Sarcoidosis is an inflammatory disease with an unknown cause. It usually starts in the lungs, and the lymph nodes that drain the lungs become enlarged. But sarcoid can affect the brain, resulting in several neurological symptoms similar to MS. These include vision loss, depression, tender joints, numbness, and bladder changes. Just like MS, Sarcoidosis affects women more than men and is found most frequently in people 20 – 40 years old. Sarcoid is usually ruled out by biopsy or taking a tissue sample.
4. Vitamin B12 deficiency
Vitamin B12 is responsible for a lot of important functions for your body, such as making your red blood cells and your DNA, and helping make neurotransmitters in your brain. When your body doesn’t get enough Vitamin B12, serious conditions such as vision loss, fatigue and muscle weakness, lack of bladder control, and depression can occur. Vitamin B12 deficiency is ruled out through a blood test.
5. Central Serous Chorioretinopathy
Central Serous Chorioretinopathy is an eye disease where fluid is leaked under the retina and causes loss of vision in one eye. Even if we think a patient has MS, we always perform Optical Coherence Tomography on patients with sudden or pretty rapid visual loss. This helps to see if there is any swelling in the retina and if Central Serious Chorioretinopathy is present.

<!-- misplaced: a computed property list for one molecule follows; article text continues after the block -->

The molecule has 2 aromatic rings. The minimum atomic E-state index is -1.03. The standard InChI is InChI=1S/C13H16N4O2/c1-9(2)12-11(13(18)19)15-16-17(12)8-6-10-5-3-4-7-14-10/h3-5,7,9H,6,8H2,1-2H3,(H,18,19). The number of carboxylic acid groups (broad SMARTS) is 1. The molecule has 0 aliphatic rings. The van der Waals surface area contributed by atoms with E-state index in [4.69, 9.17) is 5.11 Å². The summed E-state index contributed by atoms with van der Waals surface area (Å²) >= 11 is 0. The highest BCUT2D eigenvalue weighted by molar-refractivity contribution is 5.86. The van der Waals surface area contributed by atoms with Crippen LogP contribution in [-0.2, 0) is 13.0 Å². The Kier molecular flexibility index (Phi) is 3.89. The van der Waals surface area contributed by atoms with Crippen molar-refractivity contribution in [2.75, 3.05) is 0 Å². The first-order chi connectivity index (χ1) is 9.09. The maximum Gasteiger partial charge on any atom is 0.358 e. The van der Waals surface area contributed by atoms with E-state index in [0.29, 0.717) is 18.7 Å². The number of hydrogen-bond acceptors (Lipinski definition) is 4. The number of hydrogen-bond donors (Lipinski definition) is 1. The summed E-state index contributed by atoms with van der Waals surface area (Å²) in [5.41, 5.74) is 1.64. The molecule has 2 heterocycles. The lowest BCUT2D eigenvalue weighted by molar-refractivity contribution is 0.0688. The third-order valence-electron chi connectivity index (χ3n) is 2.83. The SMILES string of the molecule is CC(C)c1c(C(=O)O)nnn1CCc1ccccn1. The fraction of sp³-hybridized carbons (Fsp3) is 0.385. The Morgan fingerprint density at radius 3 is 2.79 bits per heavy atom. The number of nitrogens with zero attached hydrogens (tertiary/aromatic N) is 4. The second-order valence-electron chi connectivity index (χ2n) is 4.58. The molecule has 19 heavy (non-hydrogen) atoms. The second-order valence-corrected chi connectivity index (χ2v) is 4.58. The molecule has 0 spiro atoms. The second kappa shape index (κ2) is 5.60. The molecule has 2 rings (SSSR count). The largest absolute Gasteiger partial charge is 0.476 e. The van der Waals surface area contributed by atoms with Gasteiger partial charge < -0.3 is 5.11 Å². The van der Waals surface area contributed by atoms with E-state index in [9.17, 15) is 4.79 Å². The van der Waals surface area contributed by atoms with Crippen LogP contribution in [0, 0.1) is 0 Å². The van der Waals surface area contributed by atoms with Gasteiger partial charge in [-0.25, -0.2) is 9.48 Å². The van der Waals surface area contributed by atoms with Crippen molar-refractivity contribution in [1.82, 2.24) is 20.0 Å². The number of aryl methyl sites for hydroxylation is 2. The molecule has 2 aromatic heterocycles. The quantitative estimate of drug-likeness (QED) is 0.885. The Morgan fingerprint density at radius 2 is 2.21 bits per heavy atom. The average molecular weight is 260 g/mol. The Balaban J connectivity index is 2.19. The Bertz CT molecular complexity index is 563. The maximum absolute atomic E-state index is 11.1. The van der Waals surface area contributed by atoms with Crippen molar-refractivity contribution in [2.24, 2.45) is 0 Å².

6. Neuromyelitis Optica (NMO)
Also known as Devic’s disease, NMO is an autoimmune disorder affecting the optic nerves and the spinal cord. We used to think NMO was just a special type of MS, but now we know they’re different and we treat them differently. NMO parallels MS in that it can be a relapsing-remitting disease. Each relapse of NMO further damages the optic nerves and further contributes to the patient’s growing disability.
Additionally, NMO and MS share many symptoms – vision loss, weakness and fatigue, loss of bladder control, and numbness and tingling. NMO affects people of African-American and Asian descent disproportionally as well as older people. The drugs used to treat MS can be harmful to a person with NMO and NMO left undiagnosed can have detrimental effects. Thus, it’s important to rule out NMO when diagnosing MS. This is usually done by special blood testing for anti-aquaporin 4 antibodies, and by the pattern on MRI of spinal cord involvement.